Rob Christie: The Year of Adventure

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It’s a big year for Rob Christie. “I turned 50 this year and so is my wife. So, we are calling it our year of adventure.” 

After a vacation to Italy and some other fun trips, Christie decided to take on a physical adventure: the UlraSwim 33.3. The multi-day open water swimming adventure event covers the iconic distance of the English Channel over a period of four days and six swims in the beautiful waters of Croatia or Montenegro. Despite having done endurance sports for many years, including a few years of triathlon, Christie labels himself as a runner. Swimming, especially in open water, especially such a big distance, was not remotely in his comfort zone: “Reading the distances initially, I remember thinking there’s no way I could swim a 10 km!” However, amid the year of adventure, that’s exactly what Christie was looking for. 

“It was a chance to get into a new sport,” he says. After 15 Boston marathons, Christie noticed he was getting slower on the road so swimming gave him a new opportunity. “I could pursue swimming and see improvement and really be challenged.”


Christie was nervous about the distances but, from his years as an athlete, knew he just needed to put the work in. Following the plan provided by UltraSwim 33.3, Christie began training in May for the late September event. 

The challenge wasn’t just physical, however, and Christie says he was most nervous about actually swimming in the ocean. “The swell, salt water, all the unknowns,” he says. “We don’t have access to ocean swimming, lakes–yes, so I was nervous about swimming in the ocean.”

After five months of training, however, Christie felt prepared to jump in with all the fish. Not only had he followed the plan and was physically ready for the challenge but many of the unknowns were put to rest even before he arrived in Montenegro. “I’ve done a lot of races—Ironman, Boston marathon—this by far was the best organized event. The communications before, the training plan was really great, and I arrived feeling like I knew what to expect.”

“[Arriving in Montenegro] was awesome. It was a beautiful venue and the accommodations were fantastic,” he says. Christie traveled with his wife, Rebecca, and their youngest son and, he adds, “They were treated really well.” All non-swimming family and friends had access to their own boat and tour guide so they can see their loved one swimming. 

Rob Christie pictured with his son Henry after his swim


The first day of swimming went well and Christie’s feelings of being “a runner among swimmers” dissipated. What surprised him the most was the difference in atmosphere compared to other sporting events he had completed. “I didn’t feel competition with the others and that was pleasant. In running, I’m competing with everyone around and myself but in the swim you’re not aware of the specific people around you. You could swim your own race and time and not feel competitive. It helped create community around the swimmers because we all just celebrated the achievement of finishing, not where they were finishing, and that was a really nice environment to be in.”

That sense of camaraderie proved to be a real blessing for Christie. Trouble struck on day two when he began to struggle with sea sickness. Throwing up as he battled to finish the first swim of the day, his troubles weren’t over at the finish line. “I was throwing up in the water and I felt a surge of relief when I finished the 7.5 km. But I was sick again. Then we got on a boat to go to an island for lunch and I was throwing up over the side of the boat. I felt better and we ate but then we swam around the island and the back part was like a washing machine. I lost my breakfast and lunch,” he explains, a glint of nausea in his eye.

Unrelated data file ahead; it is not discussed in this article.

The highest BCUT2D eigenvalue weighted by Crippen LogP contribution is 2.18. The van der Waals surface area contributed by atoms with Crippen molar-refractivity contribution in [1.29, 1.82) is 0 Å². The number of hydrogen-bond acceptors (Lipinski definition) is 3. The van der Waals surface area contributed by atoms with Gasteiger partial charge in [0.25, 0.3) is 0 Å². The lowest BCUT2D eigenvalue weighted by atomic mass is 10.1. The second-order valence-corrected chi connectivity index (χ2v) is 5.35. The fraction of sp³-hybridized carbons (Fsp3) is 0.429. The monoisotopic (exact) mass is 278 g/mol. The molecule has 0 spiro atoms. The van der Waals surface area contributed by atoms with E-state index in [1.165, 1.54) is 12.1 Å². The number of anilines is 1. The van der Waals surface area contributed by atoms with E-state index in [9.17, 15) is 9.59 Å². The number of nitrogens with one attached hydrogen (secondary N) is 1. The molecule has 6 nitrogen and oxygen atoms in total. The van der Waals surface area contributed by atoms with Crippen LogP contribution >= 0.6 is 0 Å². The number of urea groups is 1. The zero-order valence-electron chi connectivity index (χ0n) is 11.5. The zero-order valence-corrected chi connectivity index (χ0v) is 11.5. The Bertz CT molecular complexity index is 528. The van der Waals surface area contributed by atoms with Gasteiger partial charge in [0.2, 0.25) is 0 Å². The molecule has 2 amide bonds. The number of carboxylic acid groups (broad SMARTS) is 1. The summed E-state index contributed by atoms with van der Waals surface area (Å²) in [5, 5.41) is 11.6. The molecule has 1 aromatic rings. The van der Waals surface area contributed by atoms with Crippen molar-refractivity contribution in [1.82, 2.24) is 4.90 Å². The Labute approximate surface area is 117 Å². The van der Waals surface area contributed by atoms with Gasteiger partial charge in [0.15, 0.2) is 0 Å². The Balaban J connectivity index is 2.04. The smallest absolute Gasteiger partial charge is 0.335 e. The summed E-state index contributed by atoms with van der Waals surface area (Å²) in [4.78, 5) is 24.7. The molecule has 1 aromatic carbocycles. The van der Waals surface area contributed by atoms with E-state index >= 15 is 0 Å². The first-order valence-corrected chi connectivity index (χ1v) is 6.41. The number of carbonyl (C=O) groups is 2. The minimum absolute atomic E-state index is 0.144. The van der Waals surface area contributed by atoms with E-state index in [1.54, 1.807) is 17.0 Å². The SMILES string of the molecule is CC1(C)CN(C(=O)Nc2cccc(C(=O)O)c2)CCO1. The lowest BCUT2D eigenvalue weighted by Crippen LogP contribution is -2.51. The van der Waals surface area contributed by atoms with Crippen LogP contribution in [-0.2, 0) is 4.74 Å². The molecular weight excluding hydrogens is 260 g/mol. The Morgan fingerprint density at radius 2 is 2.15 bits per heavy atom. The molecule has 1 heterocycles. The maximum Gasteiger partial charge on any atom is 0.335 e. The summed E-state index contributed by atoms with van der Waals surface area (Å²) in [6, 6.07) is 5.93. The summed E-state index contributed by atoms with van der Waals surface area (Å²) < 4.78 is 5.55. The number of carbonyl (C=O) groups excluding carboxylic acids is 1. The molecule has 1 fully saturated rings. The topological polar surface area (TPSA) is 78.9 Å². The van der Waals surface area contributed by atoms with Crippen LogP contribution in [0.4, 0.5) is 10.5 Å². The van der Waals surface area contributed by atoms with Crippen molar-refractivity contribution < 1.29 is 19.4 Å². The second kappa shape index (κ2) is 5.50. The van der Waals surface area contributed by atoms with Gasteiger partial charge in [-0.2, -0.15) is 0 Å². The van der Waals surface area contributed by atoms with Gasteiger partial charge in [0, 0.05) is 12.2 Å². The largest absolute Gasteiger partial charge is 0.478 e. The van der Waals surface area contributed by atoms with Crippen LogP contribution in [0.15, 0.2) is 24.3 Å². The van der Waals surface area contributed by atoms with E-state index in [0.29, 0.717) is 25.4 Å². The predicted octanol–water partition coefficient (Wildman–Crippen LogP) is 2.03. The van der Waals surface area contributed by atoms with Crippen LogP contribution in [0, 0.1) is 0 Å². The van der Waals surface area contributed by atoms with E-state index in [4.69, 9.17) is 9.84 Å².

“Another one of the swimmers, Brain, had sea sickness tablets with caffeine. I was really nervous about doing the 10 km the next day, especially since I had lost all my fuel, and there was no way I could do another day like that. But I took the tablets and got after it because that’s why I was there, to meet the challenge.”

“The next day I was fine. I didn’t have any problems with sea sickness and it was 10 km of feeling real gratitude for another person who would reach out to help me like that so I kept sending my prayers and thanks to Brain as I was swimming. That final kilometer was one of those moments where you felt such great satisfaction for finishing that I actually didn’t want to finish the race because I was in such a moment of revelry of having overcome the fear.”

“The swimming as it turned out wasn’t really the hard part, it was really overcoming all the anxiety I felt at certain times in the race swimming in the ocean—dealing with the salt water, being amount swimmers when I'm a runner and just being really out of that comfort zone. To be swimming along and seeing the finishing arch and knowing that I did it was, man, that was a great experience.”


After four days of conquering the mental and physical challenge of swimming 33.3 km in open water, Christie completed the adventure. “I conquered it and that felt great,” he beams. “It was a reminder that I can still set out a big challenge for myself and accomplish it.” 

“It was one of the top ten experiences of my life. Just because of that sense of ‘wow, I did this.’ I set off on this course in May and I really was thinking this was a real challenge. My friends would look at it and go ‘you’re nuts doing this sort of thing.’ But I did it and finishing the race was a top ten experience in my life.” 

Christie chose to swim with a mirrored lens and plans on attending next years event.

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